“One man? We can take him.”, said William.

As he said that, 30 more Indians stepped out from behind the trees they had been hiding behind.

“I’m not so sure about 30 though,” answered Thomas.

“You must pay a tax to pass through this land,” said the man. “Give us 5 pounds of food and 2 pounds of grain and we will let you leave here alive. Otherwise, you may not be still living when you leave. If you try to fight, you will be taken prisoner and transported to our tribal camp and the tax will be taken from you and you may lose a couple of fingers before you lose your life.”

“Good thing I never planned on living long,” growled Will.

“Hold up there mister,” Thomas said,”Let’s not make any rash decisions. I like my head. Do you know hat I like most about my head? How it’s attached to the rest of my body. I would like it to stay there at least for the time being. If you don’t mind. We’ll pay the tax.”

The Native American leader, whose name was Cocano, told them, “Thank you for your gracious gift, we are very grateful. Our tribe has fallen on hard times and this will help us get through them.”

~ ~ ~

August 21, 1776. 6:48 A.M. 5 miles from Long Island

            “What are we going to do now, Will? There’s no way the British sentries will let us by!”, Thomas whispered as he and Will hid with their horses.

“There’s only one thing we can do. Ride through the sentry post before they realize what’s happening. There’s no other option Tom.”, William replied.

“Are you crazy, Will? You’re going to get both of us killed before we can help your sister!”, Thomas hissed.

“I know that’s a possibility, but I will do anything, risk anything, and even risk everything if there’s a chance she could survive. She’s all I have left.”, he said.

“Not really, Will. Your parents are still alive,” Thomas reminded him.

“Not to me they’re not,” William shouted as he and Thomas spurred their horses and rode through the gate.

The soldiers raised their heads just in time to see the backside of William and Thomas’s horses as they rode away from the sentry post.

“Think we should warn the army?,” one of them asked.

“No, they’ll be fine,” the other one answered.

The horses bounded across the field toward the fighting and 5 minutes later they had dismounted their horses.

~ ~ ~

August 17, 1776. 2:34 P.M. Long Island, New York.

            William bounds up the stairs, taking them two or three at a time.

“Elizabeth! Elizabeth,” he shouted, “Where are you Elizabeth?”

He hears a strangled cry from two doors. Will runs to the door, steps back, and kicks the door in, driving his foot against the door right beside the lock.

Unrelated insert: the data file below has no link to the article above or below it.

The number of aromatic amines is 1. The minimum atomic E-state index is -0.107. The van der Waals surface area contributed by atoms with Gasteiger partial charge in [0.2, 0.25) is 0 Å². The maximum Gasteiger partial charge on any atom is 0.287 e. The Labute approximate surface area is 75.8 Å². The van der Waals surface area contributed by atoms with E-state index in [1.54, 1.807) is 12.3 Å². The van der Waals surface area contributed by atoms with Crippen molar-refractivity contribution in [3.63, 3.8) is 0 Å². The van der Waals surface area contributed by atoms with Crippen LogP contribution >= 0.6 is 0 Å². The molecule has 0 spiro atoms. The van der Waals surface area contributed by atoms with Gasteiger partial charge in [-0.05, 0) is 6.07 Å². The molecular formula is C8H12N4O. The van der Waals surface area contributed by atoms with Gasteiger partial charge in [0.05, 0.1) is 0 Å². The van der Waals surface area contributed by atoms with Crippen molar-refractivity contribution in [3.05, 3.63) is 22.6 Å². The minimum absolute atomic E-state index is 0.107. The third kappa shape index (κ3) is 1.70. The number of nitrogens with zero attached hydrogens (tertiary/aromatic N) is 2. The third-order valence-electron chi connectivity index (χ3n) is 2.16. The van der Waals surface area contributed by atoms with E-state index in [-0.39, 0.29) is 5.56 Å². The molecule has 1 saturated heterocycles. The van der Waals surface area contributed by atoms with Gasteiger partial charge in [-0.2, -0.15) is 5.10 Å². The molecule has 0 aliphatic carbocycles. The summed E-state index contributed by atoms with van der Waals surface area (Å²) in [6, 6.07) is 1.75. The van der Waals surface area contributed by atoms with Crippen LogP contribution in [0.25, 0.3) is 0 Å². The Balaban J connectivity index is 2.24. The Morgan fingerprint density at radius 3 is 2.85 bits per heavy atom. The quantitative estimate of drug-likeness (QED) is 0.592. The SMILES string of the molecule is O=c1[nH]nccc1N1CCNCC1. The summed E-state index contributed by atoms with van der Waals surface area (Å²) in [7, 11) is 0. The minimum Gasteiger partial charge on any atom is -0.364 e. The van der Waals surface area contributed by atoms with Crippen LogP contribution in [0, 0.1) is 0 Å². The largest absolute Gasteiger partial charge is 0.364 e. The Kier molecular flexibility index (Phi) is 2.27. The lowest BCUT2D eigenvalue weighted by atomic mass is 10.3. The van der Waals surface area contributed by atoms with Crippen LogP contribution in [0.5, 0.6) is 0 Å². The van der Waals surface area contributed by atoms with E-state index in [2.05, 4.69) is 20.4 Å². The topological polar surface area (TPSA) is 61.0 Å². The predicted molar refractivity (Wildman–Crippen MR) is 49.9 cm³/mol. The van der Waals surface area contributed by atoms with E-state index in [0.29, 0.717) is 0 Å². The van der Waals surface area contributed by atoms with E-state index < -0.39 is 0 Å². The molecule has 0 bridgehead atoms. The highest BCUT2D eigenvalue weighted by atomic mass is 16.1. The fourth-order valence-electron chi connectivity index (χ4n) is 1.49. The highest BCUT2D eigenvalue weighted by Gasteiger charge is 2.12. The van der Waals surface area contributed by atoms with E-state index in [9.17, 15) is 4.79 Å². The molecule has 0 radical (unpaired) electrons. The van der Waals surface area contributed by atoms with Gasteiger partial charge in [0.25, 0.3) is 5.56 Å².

“Thank goodness I found you,” he cries as he embraces his sister,” now I need to get you out of here.”

William runs to the bed and ties a rope that he had had in his pack to the base of the bed. He tosses the remaining length out the window and motions for her to leave. She refuses so he motions for her to get on his back. She clambers onto his back quickly, and he starts climbing down the rope. As he climbs down the side of the building, he feels the rope begin to loosen and drops the remaining three feet before the rope suddenly snaps. He sets his sister down.

“Follow me, and keep your head down,” he admonishes her as the bullets whiz around the battlefield. Thomas and Elizabeth start moving and as they do they hear a strangled cry, and then it is gone.

            Why did everything suddenly go quiet,and why is everything turning red?, William thought as his mind faded into oblivion.

William’s body falls to the ground and Thomas is forced to wrestle Elizabeth back across the battlefield back to their horses, keeping her crying form from falling the entire way.

“There’s nothing we can do, Elizabeth. He’s gone. He’s gone. We need to leave or we’ll be next,” Thomas reprimands her as he wrestles her onto the horse.

Their horses start out from Long Island, heading off to find her parents.


Works Cited

“Brasher Falls-Winthrop, NY: St. Regis River.” City-Data, June 3, 2006. April 1, 2016.

            “Declaration of Independence.” Archives. United States Government, Unknown. April 1, 2016.


Staff, History Channel. “Battle of Long Island.” History. History staff, 2009. Web. March 3, 2016.

Almond, Mark. Revolution. London, Great Britain: De Agostini Editions, 1996. Print.

Browning, John and Morton, Richard. 1776. Toronto, Canada: A.M. Hakkert Ltd., 1976. Print.